New Zealanders like to think of themselves as pioneers. Will this country, with all of its instinctive commitment to the environment, even if that is sometimes more by word than deed, become the first country to have a government led by the Green Party? That's clearly not going to happen in the 2014 election, but who would say that it could not occur in 2017 or 2020. 

Comments (23)

by Jane Beezle on August 28, 2014
Jane Beezle

My pick: In three or four electoral cycles - when the current cohort of school children are voting - the Greens will have support up in the 30% range.

Environmental issues are the reality for the younger generation, in education, in the media, at home.  plus, the Greens are in it for the long game.  That brand is not going anywhere. 

by Nick Gibbs on August 28, 2014
Nick Gibbs

The Greens are still the watermelons. A thin green veneer covering a strict socialist center. Turei didn't list the environment as a priority, while Norman dithered over what he thought was important but it wasn't the environment. 

There's still plenty of votes to be gained for any party willing to rationally stand up for the environment sans the socialist baggage.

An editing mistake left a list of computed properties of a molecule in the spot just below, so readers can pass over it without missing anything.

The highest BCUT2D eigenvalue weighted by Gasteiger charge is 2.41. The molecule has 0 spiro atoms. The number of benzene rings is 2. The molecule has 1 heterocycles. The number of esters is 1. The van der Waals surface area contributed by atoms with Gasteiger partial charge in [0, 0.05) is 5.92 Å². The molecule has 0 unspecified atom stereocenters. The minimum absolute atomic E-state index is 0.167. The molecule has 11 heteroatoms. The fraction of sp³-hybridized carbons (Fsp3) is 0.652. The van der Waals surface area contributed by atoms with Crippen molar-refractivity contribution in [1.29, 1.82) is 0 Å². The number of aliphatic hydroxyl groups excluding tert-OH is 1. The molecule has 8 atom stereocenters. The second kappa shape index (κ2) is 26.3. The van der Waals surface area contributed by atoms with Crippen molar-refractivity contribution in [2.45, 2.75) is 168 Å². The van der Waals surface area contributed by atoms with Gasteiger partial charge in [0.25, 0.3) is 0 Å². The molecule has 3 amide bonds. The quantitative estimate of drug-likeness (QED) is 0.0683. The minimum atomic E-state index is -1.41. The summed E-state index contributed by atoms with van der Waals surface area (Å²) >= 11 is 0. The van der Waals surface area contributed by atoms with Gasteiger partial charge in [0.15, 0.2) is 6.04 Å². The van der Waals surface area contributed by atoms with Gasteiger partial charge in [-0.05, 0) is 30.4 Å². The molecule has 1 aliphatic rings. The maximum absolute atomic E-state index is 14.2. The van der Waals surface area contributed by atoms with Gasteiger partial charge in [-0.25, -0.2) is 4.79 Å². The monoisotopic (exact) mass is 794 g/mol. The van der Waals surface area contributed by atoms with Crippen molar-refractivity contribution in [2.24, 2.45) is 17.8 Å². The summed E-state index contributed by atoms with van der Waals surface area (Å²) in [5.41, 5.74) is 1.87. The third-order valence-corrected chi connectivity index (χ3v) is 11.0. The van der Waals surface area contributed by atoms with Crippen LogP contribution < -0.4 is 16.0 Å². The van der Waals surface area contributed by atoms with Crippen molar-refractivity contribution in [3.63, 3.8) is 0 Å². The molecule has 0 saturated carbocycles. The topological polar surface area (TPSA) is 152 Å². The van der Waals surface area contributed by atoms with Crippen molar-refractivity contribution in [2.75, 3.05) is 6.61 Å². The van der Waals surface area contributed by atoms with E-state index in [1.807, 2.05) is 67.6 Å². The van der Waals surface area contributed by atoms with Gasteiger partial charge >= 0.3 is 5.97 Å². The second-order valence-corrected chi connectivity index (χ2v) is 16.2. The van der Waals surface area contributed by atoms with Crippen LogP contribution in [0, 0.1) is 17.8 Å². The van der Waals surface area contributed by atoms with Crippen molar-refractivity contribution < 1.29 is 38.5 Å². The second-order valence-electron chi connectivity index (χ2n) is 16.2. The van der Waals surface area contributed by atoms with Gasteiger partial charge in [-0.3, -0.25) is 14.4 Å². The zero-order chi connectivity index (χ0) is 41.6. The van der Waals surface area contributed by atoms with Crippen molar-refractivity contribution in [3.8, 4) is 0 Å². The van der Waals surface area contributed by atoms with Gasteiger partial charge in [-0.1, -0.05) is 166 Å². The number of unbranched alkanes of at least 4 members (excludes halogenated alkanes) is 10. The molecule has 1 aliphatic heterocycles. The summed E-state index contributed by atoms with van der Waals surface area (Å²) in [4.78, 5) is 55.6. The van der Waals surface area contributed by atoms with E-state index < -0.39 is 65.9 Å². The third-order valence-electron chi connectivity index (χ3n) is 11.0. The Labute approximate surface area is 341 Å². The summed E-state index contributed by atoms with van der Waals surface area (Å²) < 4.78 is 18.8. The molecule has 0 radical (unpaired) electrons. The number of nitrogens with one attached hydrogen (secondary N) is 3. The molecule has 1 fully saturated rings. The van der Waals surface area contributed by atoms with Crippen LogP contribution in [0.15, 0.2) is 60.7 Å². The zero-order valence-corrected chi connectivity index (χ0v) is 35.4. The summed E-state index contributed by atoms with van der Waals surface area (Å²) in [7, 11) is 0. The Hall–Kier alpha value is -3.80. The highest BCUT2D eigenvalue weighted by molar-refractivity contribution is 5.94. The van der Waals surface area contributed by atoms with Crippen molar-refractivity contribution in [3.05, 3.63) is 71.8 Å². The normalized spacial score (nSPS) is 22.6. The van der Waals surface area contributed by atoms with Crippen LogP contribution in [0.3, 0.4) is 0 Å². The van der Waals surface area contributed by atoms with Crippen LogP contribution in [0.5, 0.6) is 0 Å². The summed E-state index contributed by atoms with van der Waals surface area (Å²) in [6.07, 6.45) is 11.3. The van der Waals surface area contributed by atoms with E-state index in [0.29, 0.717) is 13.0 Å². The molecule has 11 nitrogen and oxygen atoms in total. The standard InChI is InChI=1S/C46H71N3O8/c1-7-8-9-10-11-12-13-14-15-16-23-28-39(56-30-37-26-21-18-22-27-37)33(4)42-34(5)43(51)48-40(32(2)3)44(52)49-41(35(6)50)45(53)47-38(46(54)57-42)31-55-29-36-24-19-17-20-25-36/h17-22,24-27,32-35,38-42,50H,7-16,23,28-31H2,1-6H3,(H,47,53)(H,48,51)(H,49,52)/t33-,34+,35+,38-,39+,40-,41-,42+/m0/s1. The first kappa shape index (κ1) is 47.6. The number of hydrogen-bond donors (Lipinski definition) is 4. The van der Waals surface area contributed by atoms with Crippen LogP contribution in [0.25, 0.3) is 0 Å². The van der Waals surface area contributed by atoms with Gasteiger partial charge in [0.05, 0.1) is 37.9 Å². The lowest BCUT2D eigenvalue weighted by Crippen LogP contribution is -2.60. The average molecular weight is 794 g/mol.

by ShanghaiSue on August 29, 2014

I am one of those people who have `left' Labour for the Greens.  It is not so much a rejection of Labour but more a recognition of the global catastrophe that is climate change.  The Greens are the only party who I believe will prioritise a risk assessment for our country, seriously work on mitigation strategies and help us cope with the problems that are here already and will just increase.  The young recognise this, but also more mature voters like me, who think of the next generation.  I think we are patronisingly referred to as Sue Kedgley Mums

by John Hurley on August 29, 2014
John Hurley

It is a no brainer that house prices in Auckland are affected strongly by immigration yet the Greens are in denial. Population increase needs infrastructure; infrastructure needs taxes; taxes need a solid productive economy and an econopmy supplimented by an immigration sugar rush isn't delivering. These represent limits to growth but they are blind: they turn left whenever population meets environment. They have no solution beyond sending people to the regoins where all the low hanging fruits and fruits higher up the tree have been picked. Their solution to that  is over achieving enterprises (otherwise known as "magical thinking").



by Ken on August 29, 2014

Nick is either ignorant about the Greens, or more likely just repeating Key's smear that we're no longer an environment party. I'm betting the latter.